|1. Leonardo de Lorenzo: My Complete
Story of the Flute (1992).
pp.113 - 115
|Drouet, Louis Francois Philippe,
the famous flute virtuoso, was born in Amsterdam in 1792. his father, a
refugee, left France, of which country he was native, because of the turmoil
occasioned by the Revolution. As a child Drouet was regarded as a flute-playing
prodigy. He appears to have been self-taught. It is stated that his serious
study of the flute began in 1807 after a great success at a concert of
Rode’s in Amsterdam. As early as 1808, when only sixteen years of age,
he received an appointment as solo flutist to the King of Holland; three
years later he accepted an invitation from Napoleon I to become Imperial
Court Flutist at Paris.
|He soon acquired continental
celebrity and made many successful concert journeys through Europe. Although
the tone he produced was not large, his general technic was excellent and
his double-tonguing remarkably brilliant and characteristic.
|In 1815 he came to London
and established a flute-making business. This he carried on until 1819
when it was given up owing, it has been stated, to the number of bogus
“Drouet” flutes put upon the market by trade rivals.
|Drouet made his first appearance
at the Philharmonic, London, on March 25, 1816. he played at other places
in the British capital in 1817, 1829, 1830 and 1832. The 1829 visit was
made in company with Mendelssohn who joined the flutist in the concert
venture. The first appearance of this celebrity in London was made in 1841-1842,
at Buckingham Palace, on which occasion he played before Queen Victoria
and Prince Albert.
|During his active career
as a flute virtuoso Drouet was responsible for a vast amount of flute music
– concertos, fantasias, studies, duets, trios, etc., etc. His Robin Adair,
God Save the Queen, and Rule Britannia enjoyed wide popularity. It is stated
that he assisted Queen Hortense in composing the music to the song Partant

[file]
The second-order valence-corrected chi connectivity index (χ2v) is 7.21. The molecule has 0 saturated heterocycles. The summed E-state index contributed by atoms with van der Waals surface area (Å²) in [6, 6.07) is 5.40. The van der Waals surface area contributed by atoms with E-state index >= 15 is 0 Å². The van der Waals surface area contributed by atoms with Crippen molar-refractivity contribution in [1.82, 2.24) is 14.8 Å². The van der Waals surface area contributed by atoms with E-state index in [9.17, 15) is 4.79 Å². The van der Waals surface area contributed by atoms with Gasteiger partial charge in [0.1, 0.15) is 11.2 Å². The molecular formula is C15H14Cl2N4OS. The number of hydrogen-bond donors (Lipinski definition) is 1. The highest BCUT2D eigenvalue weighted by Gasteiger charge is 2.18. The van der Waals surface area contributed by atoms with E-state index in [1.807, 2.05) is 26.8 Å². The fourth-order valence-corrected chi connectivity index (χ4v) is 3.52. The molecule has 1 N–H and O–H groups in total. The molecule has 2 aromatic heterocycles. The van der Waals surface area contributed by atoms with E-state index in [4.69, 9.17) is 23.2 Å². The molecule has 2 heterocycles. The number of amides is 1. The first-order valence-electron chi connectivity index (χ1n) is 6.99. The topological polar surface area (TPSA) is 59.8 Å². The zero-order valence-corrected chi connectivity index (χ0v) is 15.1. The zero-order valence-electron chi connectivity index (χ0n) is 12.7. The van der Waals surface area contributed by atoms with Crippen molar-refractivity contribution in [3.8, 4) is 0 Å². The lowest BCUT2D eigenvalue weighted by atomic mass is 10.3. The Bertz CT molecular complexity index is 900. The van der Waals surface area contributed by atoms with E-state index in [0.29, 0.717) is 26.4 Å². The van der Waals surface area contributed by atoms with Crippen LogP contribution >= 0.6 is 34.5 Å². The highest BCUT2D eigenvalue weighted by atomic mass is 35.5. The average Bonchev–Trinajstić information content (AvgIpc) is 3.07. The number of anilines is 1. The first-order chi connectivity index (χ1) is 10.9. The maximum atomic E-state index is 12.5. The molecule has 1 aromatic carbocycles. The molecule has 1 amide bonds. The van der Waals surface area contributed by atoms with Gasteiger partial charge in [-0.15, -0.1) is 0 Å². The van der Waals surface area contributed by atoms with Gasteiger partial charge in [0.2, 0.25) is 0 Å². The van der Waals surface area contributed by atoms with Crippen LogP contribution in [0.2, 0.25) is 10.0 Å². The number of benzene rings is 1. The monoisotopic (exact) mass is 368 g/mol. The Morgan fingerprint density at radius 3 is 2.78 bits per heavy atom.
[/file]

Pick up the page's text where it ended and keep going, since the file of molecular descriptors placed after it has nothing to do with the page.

pour la Syrie. Captain Gordon (he of the Boehm – Gordon controversy) and
the King of Holland were two of his pupils.
|In 1836 in succession to
Kaspard Kummer, he became Chapel Master to the Duke of Saxe-Coburg-Gotha
and thenceforth his wandering about Europe was restricted. For years little
was heard from him outside of Germany. He did not adopt the Boehm flute,
indeed, it has often been said that he was opposed to its use, but no evidence
has yet been adduced to prove this. On the contrary, as may be seen hereunder,
when he became acquainted with the Boehm he was most favourably impressed
with its value as a musical instrument.
|In 1854 Drouet ceased to
be Chapel Master and during that year he visited America. In New York he
found himself in the congenial society of Philip Ernst, at that date probably
the most eminent flute-player in America. Ernst lent him a Boehm flute.
This was returned with a letter the full text of which is here given:
|To Messrs. Philip Ernst
New York June 6th, 1854.
With many thanks I would
return the instrument which you have had the politeness to lend me. Although
I have known for some time of Mr. Boehm’s new flute, it was not until now,
owing to my arduous duties as Chapel Master, that I was induced to make
a thorough trial of its superior merits.
|I find its mechanism
by far less complicated than I had imagined and the fingering remarkably
simple. But what pleases me more is the great ease with which each note
can be produced and the perfectness of tune and tone of the whole scale.
It offers also to the tasteful player the possibility of blowing loud and
soft without getting out of tune. These have appeared to me the most prominent
features of Mr. Boehm’s valuable invention and they will no doubt insure
its general adoption by our rising flutists, and especially those who would
secure a good degree of execution at the expense of as little time and
labour as possible.
|The above letter was published
together with a number of flute studies especially written for the Boehm
flute by Drouet. These flute studies were issued by Ernst to subscribers
whose names are detailed in a list within the volume. In this list the
names of the most prominent American flute-players of that date may be
found. The copy of this work which I have used was formerly the property
of W.N. Habersham, of Savannah, Georgia, U.S.A.
|After his return from America
to Europe, Drouet lived in Gotha and Frankfort. He died in Berne, Switzerland,
September 30, 1873. (John Finn.)